The second important consideration in addressing CLD is to employ a methodical approach. The TFOS CLD report suggests a management strategy that involves addressing co-existing factors or other ocular or environmental factors prior to changing the CL. For instance, existing blepharitis should be managed first, followed by additional recommendations that may include increasing the CL replacement frequency by changing to a daily disposable and the use of lubricating drops. Table 2 summarizes the actions taken once any other co-existing factors have been addressed.

Change care solution
Change to daily disposable (eliminate care system)
Shorten replacement frequency
Change lens design and/or material
Tear supplementation: lubricant/wetting drops, lacrimal inserts, punctal occlusion
Dietary supplements (evening primrose oil)
Topical medication (azithromycin)
Improve environment: humidity/airflow
*Papas EB, Ciolino JB, Jacobs D, et al. The TFOS International Workshop on Contact Lens Discomfort: report of the management and therapy subcommittee. Invest Ophthalmol Vis Sci. 2013 Oct 18;54:TFOS183-TFOS203.

Finally, with regard to physical comfort, it must be acknowledged that studies suggest that a decline in comfort throughout the day may be more related to a fatigue-like response in the ocular tissues and to changes in the ocular environment rather than to the CL itself.11


The physical sensation of discomfort alone does not fully describe the CL wearing experience. To build a complete picture, the perceptual elements of visual comfort must also be considered. Visual comfort is, of course, relevant to all patients irrespective of CL wear. CL wearers, however, present a challenge to practitioners because both elements of physical and visual comfort must be considered to be able to fully understand and manage patients.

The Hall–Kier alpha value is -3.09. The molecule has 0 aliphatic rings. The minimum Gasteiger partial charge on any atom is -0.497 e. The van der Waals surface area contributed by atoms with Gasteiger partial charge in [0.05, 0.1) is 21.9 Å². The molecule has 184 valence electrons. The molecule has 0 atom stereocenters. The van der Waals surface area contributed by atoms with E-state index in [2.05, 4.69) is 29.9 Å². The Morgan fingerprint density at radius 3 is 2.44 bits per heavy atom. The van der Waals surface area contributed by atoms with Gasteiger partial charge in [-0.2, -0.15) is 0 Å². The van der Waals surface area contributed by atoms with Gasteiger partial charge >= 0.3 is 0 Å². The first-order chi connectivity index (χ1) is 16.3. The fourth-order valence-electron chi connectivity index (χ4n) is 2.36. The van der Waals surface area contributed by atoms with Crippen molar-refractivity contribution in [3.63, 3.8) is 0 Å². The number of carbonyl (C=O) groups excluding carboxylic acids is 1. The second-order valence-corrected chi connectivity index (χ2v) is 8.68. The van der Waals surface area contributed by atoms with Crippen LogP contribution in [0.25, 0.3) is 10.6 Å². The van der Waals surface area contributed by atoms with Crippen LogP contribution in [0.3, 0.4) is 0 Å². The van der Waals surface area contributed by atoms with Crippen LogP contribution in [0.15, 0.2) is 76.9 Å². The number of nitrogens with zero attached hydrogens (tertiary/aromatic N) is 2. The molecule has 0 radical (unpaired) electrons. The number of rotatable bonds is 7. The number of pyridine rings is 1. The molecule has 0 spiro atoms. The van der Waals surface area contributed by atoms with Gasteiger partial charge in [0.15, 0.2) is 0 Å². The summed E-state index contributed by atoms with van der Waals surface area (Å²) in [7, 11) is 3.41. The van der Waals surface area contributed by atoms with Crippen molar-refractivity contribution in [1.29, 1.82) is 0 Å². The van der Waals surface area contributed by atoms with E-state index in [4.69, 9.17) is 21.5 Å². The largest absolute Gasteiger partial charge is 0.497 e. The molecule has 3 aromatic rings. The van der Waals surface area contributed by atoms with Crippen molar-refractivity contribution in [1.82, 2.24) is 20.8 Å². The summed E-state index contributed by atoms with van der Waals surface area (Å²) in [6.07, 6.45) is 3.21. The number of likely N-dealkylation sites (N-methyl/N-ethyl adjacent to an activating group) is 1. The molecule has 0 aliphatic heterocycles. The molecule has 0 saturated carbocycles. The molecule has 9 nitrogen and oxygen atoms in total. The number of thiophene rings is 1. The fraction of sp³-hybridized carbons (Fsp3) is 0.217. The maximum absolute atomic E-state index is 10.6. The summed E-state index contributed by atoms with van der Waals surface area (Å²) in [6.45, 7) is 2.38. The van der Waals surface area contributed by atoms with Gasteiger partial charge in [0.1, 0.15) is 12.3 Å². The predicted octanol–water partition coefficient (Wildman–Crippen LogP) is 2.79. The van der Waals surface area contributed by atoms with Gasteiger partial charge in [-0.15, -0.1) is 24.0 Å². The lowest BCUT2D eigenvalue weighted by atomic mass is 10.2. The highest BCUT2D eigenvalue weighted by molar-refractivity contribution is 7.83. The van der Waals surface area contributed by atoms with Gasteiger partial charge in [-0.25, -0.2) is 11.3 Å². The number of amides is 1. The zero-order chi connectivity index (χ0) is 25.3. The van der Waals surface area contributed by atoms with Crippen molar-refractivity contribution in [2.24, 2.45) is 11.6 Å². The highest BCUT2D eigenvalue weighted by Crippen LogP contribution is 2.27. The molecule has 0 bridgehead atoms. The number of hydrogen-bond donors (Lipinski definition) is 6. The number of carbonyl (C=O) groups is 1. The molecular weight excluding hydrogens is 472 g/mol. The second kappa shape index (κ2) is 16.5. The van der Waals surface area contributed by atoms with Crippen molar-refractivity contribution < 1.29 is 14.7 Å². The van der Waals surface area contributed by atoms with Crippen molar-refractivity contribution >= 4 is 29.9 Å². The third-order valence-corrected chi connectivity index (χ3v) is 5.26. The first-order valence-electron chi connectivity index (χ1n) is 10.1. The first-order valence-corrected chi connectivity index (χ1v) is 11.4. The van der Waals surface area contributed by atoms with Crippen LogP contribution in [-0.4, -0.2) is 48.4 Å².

Although no single definition of visual comfort exists, there are similarities among descriptions. One author of this article, Dr. Buch, describes visual comfort as “the feeling of ease, well-being, or satisfaction with the visual environment.” Visual comfort has also been defined as “the subjective impression of comfort caused by visual stimuli.”12 A good example of the impact of visual discomfort is the fact that in the United States, it is listed as a condition with applicable signs and symptoms for diagnosis in the international classification of disease (ICD-10) codes used for medical insurance billing purposes.

The sensations experienced by patients when visual discomfort or eyestrain occurs range from pain to ache or tiredness around the eyes. Blurred or diplopic vision, headache, and ocular fatigue may also be experienced. Blurred vision has long been associated with visual discomfort, and uncorrected astigmatism can be a major cause of eyestrain, headache, and tired eyes.13 Accommodative and vergence anomalies are sources of eyestrain.14,15 Oculomotor imbalances resulting from poorly compensated phorias also contribute to eyestrain.

Squinting is a response to blurred vision or extraneous light sources, and it involves constriction of the orbicularis oculi muscle. Significant correlation between discomfort and blood flow to this muscle has been shown and suggests that pain around the eye may result from over activation of the orbicularis while squinting.16 Prolonged constriction of the corrugator supercilii muscle near the eyebrows has also been associated with migraine headaches, likely due to compression of the supraorbital and supratrochlear nerves that run through it.17

The contrast of the target, text size, and cognitive demand of the task also contribute to visual comfort.18 Blink rates decrease with near tasks,19 and incomplete blinks have been correlated with discomfort.18 The evidence that pupil constriction is a source of pain remains equivocal, with some studies reporting that pupil constriction does not directly cause discomfort20,21 and a recent study suggesting a more causal relationship.22 Irrespective of a direct link, pupil constriction is, of course, related to accommodation and convergence, and sustained near tasks place strain on this triad of close-focusing systems.

Digital Devices Many of the additional factors associated with visual discomfort arise from the type of near task performed. While reports of visual discomfort can be found dating back to ancient times, most relevant in today’s modern society are those tasks completed on digital devices. The magnitude of ocular symptoms is significantly higher when viewing digital displays compared to when viewing printed materials.23 Vision-related symptoms arising from the use of digital devices include eyestrain, blurred vision, dry eye, headache, and discomfort.